Words from an Avera Addiction Care Center Resident
This is a letter we received from a former resident of the Avera Addiction Care Center. The content has been edited for privacy.
In early 2018, I bought my headstone.
I’d never been sick before, but I was all over sick. My abdomen had grown overnight to the point that I couldn’t button my shirt. I went to my internal medicine doctor and they sent me to another physician. Scans were done and fluid was drained. The doctor pointed to sections of a plastic liver telling me that I had liver failure. It had a name: alcoholic cirrhosis of the liver.
I didn’t think of myself as an alcoholic. My father was an alcoholic, but I didn’t think that would happen to me. I had always held a job. I completed six years of college. I was student senate president. I received service excellence and employee awards. I was active in my church. How could I be an alcoholic?
Still, alcohol sometimes came to stay for long periods of time. The hidden bottles of wine and vodka at home. The evenings in the lounge on business trips. Then, after a church split and some major life stressors, my then-wife and I reunited with old friends and went back to the bar every weekend.
I would drink during the week too, controlling the quantity I’d drink by how much I bought for the night. This, in retrospect, was no control at all. How much can I drink in the time I have tonight and still function tomorrow? When I bought more, I drank more.
When my daughter was going to be married, I stopped drinking, lost 30 pounds, and walked her down the aisle.
After a year of not drinking, a gut-wrenching letter in the mail led to a drink that led to nightly drinking. My health continued to decline: insomnia, vomiting, fevers, edema, pain, numbness and withdrawal from life and living. With a call to the suicide hotline and a counseling center, I found myself saying, “I’m an alcoholic and I need help.”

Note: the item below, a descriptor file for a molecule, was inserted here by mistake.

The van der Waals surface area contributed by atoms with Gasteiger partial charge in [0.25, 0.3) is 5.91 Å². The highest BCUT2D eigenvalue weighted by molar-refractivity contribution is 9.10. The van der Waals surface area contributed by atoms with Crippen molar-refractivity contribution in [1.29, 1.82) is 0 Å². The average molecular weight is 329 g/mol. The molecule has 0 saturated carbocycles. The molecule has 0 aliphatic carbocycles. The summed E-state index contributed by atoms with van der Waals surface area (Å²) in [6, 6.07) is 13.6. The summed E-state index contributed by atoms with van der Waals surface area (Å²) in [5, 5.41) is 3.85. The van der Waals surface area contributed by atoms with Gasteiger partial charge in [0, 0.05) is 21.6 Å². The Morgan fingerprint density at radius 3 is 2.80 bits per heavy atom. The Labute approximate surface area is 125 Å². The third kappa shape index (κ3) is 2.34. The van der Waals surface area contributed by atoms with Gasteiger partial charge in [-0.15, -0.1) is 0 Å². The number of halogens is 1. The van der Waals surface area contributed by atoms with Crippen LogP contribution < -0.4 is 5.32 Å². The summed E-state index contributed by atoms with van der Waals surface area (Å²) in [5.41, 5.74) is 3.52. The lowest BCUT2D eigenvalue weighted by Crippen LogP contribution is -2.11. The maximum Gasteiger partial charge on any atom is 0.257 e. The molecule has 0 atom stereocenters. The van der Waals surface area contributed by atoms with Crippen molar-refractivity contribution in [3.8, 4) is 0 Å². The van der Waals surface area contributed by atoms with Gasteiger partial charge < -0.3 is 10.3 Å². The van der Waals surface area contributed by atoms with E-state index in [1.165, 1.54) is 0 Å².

I surrendered and checked into the Avera Addiction Care Center. I invested in myself and my inpatient time. I decided that forward was the direction for my life. I did the work. I planned for not returning to my former ways, so I followed Avera’s plan.
Each member of the Avera Addiction Care Center staff gave me a reason to lift my head above the shame of my addiction. I walked out the door into an uncertain future with a certain conviction of intent.
I attended seven weeks of intensive outpatient therapy, saw a counselor regularly, went to AA meetings, maintained weekly contact with my mentor, spent time in the Bible every morning, set aside 10 minutes every morning for mindfulness, read from my father’s Twenty-Four Hours a Day book from one of his treatment stays, and other recommended activities.
The friendships that came through recovery are gold to me. There’s nothing I can say that shocks anyone and there’s a deep understanding among this group made up of people that also have the only disease that makes people hate you.
Most of my relationships are on the mend.
Cirrhosis is now an afterthought for me. It’s still here and I feel its effects, but it’s not a full-time distraction. It gives me a better focus on the value of each day. I had spent a long time preparing to die, but I now spend a lot more time preparing to live and then living, with one goal being to leave each day better than I found it.
If you are struggling with addiction, never feel like you’re alone. More people than you know have been in similar situations and professionals are also available to help. To learn more call 605-504-2222.